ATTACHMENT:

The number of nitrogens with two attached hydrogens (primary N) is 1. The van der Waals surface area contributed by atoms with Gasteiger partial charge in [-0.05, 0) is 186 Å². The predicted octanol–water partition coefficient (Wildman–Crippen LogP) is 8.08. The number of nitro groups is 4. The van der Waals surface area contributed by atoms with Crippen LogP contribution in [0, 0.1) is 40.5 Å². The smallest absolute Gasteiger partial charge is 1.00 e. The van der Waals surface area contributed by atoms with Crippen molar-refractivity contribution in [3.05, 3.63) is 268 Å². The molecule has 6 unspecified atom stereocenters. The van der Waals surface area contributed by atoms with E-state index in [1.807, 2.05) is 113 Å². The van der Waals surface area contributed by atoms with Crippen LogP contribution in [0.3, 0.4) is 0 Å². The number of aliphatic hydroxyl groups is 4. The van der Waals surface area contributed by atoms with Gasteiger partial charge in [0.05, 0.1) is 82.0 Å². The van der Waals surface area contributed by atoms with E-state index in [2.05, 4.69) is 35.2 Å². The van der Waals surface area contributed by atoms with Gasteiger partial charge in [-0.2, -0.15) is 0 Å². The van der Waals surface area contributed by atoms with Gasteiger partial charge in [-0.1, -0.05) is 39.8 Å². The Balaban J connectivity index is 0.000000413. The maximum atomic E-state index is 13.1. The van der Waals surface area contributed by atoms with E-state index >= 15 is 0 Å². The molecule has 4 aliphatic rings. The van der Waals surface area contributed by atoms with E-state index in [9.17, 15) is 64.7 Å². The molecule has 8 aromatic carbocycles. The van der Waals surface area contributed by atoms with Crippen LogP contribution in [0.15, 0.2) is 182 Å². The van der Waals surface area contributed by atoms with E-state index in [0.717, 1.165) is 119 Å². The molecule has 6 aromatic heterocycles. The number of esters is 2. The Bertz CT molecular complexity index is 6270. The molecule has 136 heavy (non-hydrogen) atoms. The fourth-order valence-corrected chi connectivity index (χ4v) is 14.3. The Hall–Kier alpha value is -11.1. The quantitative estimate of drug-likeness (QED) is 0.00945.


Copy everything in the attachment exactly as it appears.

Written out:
The number of nitrogens with two attached hydrogens (primary N) is 1. The van der Waals surface area contributed by atoms with Gasteiger partial charge in [-0.05, 0) is 186 Å². The predicted octanol–water partition coefficient (Wildman–Crippen LogP) is 8.08. The number of nitro groups is 4. The van der Waals surface area contributed by atoms with Crippen LogP contribution in [0, 0.1) is 40.5 Å². The smallest absolute Gasteiger partial charge is 1.00 e. The van der Waals surface area contributed by atoms with Crippen molar-refractivity contribution in [3.05, 3.63) is 268 Å². The molecule has 6 unspecified atom stereocenters. The van der Waals surface area contributed by atoms with E-state index in [1.807, 2.05) is 113 Å². The van der Waals surface area contributed by atoms with Crippen LogP contribution in [0.3, 0.4) is 0 Å². The number of aliphatic hydroxyl groups is 4. The van der Waals surface area contributed by atoms with Gasteiger partial charge in [0.05, 0.1) is 82.0 Å². The van der Waals surface area contributed by atoms with E-state index in [2.05, 4.69) is 35.2 Å². The van der Waals surface area contributed by atoms with Gasteiger partial charge in [-0.2, -0.15) is 0 Å². The van der Waals surface area contributed by atoms with Gasteiger partial charge in [-0.1, -0.05) is 39.8 Å². The Balaban J connectivity index is 0.000000413. The maximum atomic E-state index is 13.1. The van der Waals surface area contributed by atoms with E-state index >= 15 is 0 Å². The molecule has 4 aliphatic rings. The van der Waals surface area contributed by atoms with E-state index in [9.17, 15) is 64.7 Å². The molecule has 8 aromatic carbocycles. The van der Waals surface area contributed by atoms with Crippen LogP contribution in [0.15, 0.2) is 182 Å². The van der Waals surface area contributed by atoms with E-state index in [0.717, 1.165) is 119 Å². The molecule has 6 aromatic heterocycles. The number of esters is 2. The Bertz CT molecular complexity index is 6270. The molecule has 136 heavy (non-hydrogen) atoms. The fourth-order valence-corrected chi connectivity index (χ4v) is 14.3. The Hall–Kier alpha value is -11.1. The quantitative estimate of drug-likeness (QED) is 0.00945.